The United States National Aeronautics and Space Administration (NASA) is exploring the potential of Blockchain Technology in order to ensure privacy, authentication, and security of aircraft data.
An aero-computer engineer at NASA Ames Research Center Ronald Reisman published a paper which stated that an engineering prototype of the “Aviation Blockchain Infrastructure” (ABI) can be used to mitigate some security issues of the Automatic Dependent Surveillance-Broadcast (ADS-B) as it is noticed that the issues are creating problems for ADS-B adoption for those stakeholders who are willing to use the latest levels of privacy, authentication, anonymity, and resistance to malicious activities.
Federal Aviation Administration (FAA) has mandated the aircraft flying in the National Airspace System (NAS) to use a new surveillance system – Automatic Dependent Surveillance-Broadcast (ADS-B) by 1 January 2020. The system will make identity, position, and other information of an aircraft publicly available.
The permissioned blockchain technology framework will use a design innovation in order to enable anonymity and aircraft privacy. The framework will provide security for communication with Air Traffic Services, Operations Support, and other authorized entities. Along with certificate authority, it features smart contract support and higher bandwidth communication channels for private information that can be used for communication security purpose, reported by NASA.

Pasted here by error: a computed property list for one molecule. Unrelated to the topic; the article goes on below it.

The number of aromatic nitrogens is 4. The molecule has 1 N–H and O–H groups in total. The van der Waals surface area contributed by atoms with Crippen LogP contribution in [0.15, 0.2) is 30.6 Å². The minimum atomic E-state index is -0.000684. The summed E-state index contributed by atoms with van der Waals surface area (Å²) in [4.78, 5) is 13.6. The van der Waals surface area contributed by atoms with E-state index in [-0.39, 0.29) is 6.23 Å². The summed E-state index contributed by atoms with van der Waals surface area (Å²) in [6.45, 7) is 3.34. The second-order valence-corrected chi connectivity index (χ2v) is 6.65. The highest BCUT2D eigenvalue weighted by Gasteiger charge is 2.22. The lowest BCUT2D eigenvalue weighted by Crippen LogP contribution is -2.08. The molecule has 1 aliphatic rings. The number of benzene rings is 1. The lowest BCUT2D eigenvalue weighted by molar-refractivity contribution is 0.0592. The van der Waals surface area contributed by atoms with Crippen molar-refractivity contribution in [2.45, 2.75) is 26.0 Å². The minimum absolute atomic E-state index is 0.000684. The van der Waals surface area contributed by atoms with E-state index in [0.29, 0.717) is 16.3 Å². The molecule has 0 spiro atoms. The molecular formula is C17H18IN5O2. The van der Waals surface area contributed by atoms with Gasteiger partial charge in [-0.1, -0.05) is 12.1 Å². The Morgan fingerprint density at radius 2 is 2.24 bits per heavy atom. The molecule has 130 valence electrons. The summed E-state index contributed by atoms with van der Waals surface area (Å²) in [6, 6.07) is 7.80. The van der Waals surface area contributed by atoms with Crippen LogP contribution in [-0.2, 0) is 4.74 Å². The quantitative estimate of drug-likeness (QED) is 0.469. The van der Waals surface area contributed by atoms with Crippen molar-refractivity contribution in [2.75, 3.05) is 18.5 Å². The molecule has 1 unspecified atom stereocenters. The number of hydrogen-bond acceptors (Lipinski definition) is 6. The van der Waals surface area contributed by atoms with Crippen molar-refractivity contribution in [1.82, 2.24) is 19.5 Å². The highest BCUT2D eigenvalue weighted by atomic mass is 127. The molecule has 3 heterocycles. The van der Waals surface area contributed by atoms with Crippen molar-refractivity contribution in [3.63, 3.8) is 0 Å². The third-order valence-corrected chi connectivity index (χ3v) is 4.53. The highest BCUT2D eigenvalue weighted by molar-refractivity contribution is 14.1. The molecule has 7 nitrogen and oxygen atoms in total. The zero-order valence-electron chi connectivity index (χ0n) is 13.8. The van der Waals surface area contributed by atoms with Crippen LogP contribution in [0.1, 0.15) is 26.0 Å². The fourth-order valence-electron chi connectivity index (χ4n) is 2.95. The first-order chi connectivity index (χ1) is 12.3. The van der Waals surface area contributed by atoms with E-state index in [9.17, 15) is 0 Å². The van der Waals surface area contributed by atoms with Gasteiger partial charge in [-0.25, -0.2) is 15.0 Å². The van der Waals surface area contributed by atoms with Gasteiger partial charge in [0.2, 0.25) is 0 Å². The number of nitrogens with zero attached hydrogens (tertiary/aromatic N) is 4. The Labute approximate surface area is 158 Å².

NASA and UA Researcher Researched On Ethereum Blockchain
Last year, NASA and Researcher at the University of Akron (UA) began researching on Ethereum blockchain technology in order to enhance space communication and navigation while avoiding space debris. The name of the research project was ‘Resilient Networking and Computing Paradigm’ (RNCP) led by Dr. Jin Wei Kocsis who is the assistant professor in the Department of Electrical and Computer Engineering College at the University. The technology underlying smart contracts were used to create spacecraft which can think on their own, detect and dodge floating debris, as reported by the official website of the University of Akron (UA).